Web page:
Giving Compass' Take:

• There is significant opportunity for philanthropy to address the global humanitarian crises. The Conrad N. Hilton Foundation lays out how funders can step up to make an impact.

• How can philanthropy help prevent crises from arising? What are the best ways to address the needs of impacted populations during and after a crisis?

Philanthropy will need help from tools to make an impact. Find out how technology is helping tackle development issues.

The need for humanitarian assistance is severe, global, and growing. Today, humanitarian crises – events that present a critical threat to the health, safety, security, or well-being of a group of people – affect over 125 million people in every region of the globe.

Funding is increasing but not fast enough, and not to all places in need. Funding for humanitarian assistance reached a record high of $28 B in 2015, a 40% increase since 2011. The donor pool is highly concentrated – three-quarters of all funding comes from 20 government donors, with the top five government donors providing almost half of all funding. Private foundations contribute a tiny ~1% of total humanitarian assistance.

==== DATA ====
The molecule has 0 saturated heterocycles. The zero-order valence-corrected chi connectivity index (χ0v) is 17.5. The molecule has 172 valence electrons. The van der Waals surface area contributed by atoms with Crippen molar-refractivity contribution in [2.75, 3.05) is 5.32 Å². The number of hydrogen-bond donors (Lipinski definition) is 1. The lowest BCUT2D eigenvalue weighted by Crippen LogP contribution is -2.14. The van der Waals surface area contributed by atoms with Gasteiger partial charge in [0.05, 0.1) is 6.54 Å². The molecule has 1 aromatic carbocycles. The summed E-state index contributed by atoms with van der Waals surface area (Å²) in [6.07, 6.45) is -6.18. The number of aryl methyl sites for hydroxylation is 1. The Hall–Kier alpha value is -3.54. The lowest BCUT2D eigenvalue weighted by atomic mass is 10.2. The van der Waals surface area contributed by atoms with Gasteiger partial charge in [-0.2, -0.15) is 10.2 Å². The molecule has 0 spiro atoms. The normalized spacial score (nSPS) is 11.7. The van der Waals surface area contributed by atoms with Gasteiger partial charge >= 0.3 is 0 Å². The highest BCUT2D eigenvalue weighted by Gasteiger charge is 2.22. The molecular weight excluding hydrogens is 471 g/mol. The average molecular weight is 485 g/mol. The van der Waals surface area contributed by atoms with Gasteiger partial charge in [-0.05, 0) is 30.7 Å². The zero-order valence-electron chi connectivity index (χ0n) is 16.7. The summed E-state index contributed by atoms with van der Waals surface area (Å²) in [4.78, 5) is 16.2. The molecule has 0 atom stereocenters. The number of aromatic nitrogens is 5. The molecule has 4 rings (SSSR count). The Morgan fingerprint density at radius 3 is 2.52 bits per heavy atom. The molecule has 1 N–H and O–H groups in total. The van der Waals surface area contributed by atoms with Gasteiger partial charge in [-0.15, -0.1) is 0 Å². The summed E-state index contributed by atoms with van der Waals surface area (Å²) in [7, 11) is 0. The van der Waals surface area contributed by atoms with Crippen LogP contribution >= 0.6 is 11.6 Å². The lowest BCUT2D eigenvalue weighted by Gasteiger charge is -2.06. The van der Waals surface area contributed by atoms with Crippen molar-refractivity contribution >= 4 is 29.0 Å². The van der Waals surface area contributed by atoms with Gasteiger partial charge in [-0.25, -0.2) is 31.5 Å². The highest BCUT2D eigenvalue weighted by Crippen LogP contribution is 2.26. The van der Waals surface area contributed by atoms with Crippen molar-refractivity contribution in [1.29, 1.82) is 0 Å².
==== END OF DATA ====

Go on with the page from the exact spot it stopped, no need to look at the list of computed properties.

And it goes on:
Beyond the gaps in funding, the changing nature of crises has created new challenges in the landscape. Crises are increasingly long-term. In 2015, there were 6.7 million refugees living in situations of protracted displacement; the average length of these situations is 26 years.

The humanitarian sector is aware of these challenges, and energy to reform the sector is growing.

Private philanthropic actors – both corporate and family-funded entities – have a unique opportunity to catalyze change in the humanitarian landscape. Although private philanthropies only comprise ~1% of total humanitarian assistance, they bring three core assets to the table. First, flexible funding: philanthropies can deploy funding quickly and flexibly towards higher-risk or long-term strategic efforts. Second, convening power: they can use their relationships and voice to convene unconventional or new actors (such as other institutional private donors and high net worth individuals) to shift dialogue and policy. Third, strategic expertise: they can deploy specific expertise in sectors relevant to humanitarian assistance, e.g., logistics, technology, data analytics.